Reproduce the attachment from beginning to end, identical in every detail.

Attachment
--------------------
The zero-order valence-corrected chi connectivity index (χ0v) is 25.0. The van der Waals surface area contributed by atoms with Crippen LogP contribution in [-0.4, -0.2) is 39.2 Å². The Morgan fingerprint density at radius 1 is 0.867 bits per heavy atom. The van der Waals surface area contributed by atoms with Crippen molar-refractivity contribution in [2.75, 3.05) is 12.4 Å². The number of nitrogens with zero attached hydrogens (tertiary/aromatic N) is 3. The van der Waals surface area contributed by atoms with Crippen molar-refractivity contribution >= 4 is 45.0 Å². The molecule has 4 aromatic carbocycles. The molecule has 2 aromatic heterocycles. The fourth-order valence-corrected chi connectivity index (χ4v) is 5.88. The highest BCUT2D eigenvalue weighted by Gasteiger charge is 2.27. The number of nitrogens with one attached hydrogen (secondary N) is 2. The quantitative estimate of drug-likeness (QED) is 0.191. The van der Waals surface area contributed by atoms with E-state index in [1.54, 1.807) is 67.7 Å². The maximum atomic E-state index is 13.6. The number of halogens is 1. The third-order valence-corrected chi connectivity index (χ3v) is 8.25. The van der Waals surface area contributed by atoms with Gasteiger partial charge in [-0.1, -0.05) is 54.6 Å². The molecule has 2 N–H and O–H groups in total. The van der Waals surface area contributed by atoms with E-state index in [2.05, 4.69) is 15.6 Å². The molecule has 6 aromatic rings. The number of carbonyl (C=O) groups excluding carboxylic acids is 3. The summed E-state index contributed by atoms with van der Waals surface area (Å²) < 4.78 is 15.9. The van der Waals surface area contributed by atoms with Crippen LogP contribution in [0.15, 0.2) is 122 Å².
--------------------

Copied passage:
The zero-order valence-corrected chi connectivity index (χ0v) is 25.0. The van der Waals surface area contributed by atoms with Crippen LogP contribution in [-0.4, -0.2) is 39.2 Å². The Morgan fingerprint density at radius 1 is 0.867 bits per heavy atom. The van der Waals surface area contributed by atoms with Crippen molar-refractivity contribution in [2.75, 3.05) is 12.4 Å². The number of nitrogens with zero attached hydrogens (tertiary/aromatic N) is 3. The van der Waals surface area contributed by atoms with Crippen molar-refractivity contribution >= 4 is 45.0 Å². The molecule has 4 aromatic carbocycles. The molecule has 2 aromatic heterocycles. The fourth-order valence-corrected chi connectivity index (χ4v) is 5.88. The highest BCUT2D eigenvalue weighted by Gasteiger charge is 2.27. The number of nitrogens with one attached hydrogen (secondary N) is 2. The quantitative estimate of drug-likeness (QED) is 0.191. The van der Waals surface area contributed by atoms with E-state index in [1.54, 1.807) is 67.7 Å². The maximum atomic E-state index is 13.6. The number of halogens is 1. The third-order valence-corrected chi connectivity index (χ3v) is 8.25. The van der Waals surface area contributed by atoms with Gasteiger partial charge in [-0.1, -0.05) is 54.6 Å². The molecule has 2 N–H and O–H groups in total. The van der Waals surface area contributed by atoms with E-state index in [2.05, 4.69) is 15.6 Å². The molecule has 6 aromatic rings. The number of carbonyl (C=O) groups excluding carboxylic acids is 3. The summed E-state index contributed by atoms with van der Waals surface area (Å²) < 4.78 is 15.9. The van der Waals surface area contributed by atoms with Crippen LogP contribution in [0.15, 0.2) is 122 Å².